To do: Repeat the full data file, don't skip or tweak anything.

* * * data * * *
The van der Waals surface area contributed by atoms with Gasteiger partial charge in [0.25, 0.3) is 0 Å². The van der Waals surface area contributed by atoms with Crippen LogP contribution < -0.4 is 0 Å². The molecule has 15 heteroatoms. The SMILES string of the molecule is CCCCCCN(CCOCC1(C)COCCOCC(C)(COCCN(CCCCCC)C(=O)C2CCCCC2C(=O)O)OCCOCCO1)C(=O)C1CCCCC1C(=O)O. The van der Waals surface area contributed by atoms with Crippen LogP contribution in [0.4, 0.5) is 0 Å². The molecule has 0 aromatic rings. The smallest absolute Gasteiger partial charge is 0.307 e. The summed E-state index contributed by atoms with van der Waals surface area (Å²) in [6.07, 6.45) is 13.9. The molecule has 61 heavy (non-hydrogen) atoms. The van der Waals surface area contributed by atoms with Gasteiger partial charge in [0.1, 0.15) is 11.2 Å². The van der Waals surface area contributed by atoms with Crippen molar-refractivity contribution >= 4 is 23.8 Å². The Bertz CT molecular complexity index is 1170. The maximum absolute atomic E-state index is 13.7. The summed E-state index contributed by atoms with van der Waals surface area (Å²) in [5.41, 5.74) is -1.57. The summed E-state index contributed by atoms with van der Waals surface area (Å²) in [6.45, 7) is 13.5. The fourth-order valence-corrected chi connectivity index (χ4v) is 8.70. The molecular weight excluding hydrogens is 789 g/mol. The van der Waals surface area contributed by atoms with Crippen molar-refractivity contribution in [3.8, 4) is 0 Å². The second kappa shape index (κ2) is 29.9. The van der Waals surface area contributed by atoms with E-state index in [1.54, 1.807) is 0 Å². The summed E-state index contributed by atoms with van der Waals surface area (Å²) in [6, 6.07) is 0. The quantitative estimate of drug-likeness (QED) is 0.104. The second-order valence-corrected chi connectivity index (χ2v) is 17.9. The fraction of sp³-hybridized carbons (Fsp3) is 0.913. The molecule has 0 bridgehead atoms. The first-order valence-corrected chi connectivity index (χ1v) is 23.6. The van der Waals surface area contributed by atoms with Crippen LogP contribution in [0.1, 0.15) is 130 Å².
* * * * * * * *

The van der Waals surface area contributed by atoms with Gasteiger partial charge in [0.25, 0.3) is 0 Å². The van der Waals surface area contributed by atoms with Crippen LogP contribution < -0.4 is 0 Å². The molecule has 15 heteroatoms. The SMILES string of the molecule is CCCCCCN(CCOCC1(C)COCCOCC(C)(COCCN(CCCCCC)C(=O)C2CCCCC2C(=O)O)OCCOCCO1)C(=O)C1CCCCC1C(=O)O. The van der Waals surface area contributed by atoms with Crippen LogP contribution in [0.4, 0.5) is 0 Å². The molecule has 0 aromatic rings. The smallest absolute Gasteiger partial charge is 0.307 e. The summed E-state index contributed by atoms with van der Waals surface area (Å²) in [6.07, 6.45) is 13.9. The molecule has 61 heavy (non-hydrogen) atoms. The van der Waals surface area contributed by atoms with Gasteiger partial charge in [0.1, 0.15) is 11.2 Å². The van der Waals surface area contributed by atoms with Crippen molar-refractivity contribution >= 4 is 23.8 Å². The Bertz CT molecular complexity index is 1170. The maximum absolute atomic E-state index is 13.7. The summed E-state index contributed by atoms with van der Waals surface area (Å²) in [5.41, 5.74) is -1.57. The summed E-state index contributed by atoms with van der Waals surface area (Å²) in [6.45, 7) is 13.5. The fourth-order valence-corrected chi connectivity index (χ4v) is 8.70. The molecular weight excluding hydrogens is 789 g/mol. The van der Waals surface area contributed by atoms with Crippen molar-refractivity contribution in [3.8, 4) is 0 Å². The second kappa shape index (κ2) is 29.9. The van der Waals surface area contributed by atoms with E-state index in [1.54, 1.807) is 0 Å². The summed E-state index contributed by atoms with van der Waals surface area (Å²) in [6, 6.07) is 0. The quantitative estimate of drug-likeness (QED) is 0.104. The second-order valence-corrected chi connectivity index (χ2v) is 17.9. The fraction of sp³-hybridized carbons (Fsp3) is 0.913. The molecule has 0 bridgehead atoms. The first-order valence-corrected chi connectivity index (χ1v) is 23.6. The van der Waals surface area contributed by atoms with Crippen LogP contribution in [0.1, 0.15) is 130 Å².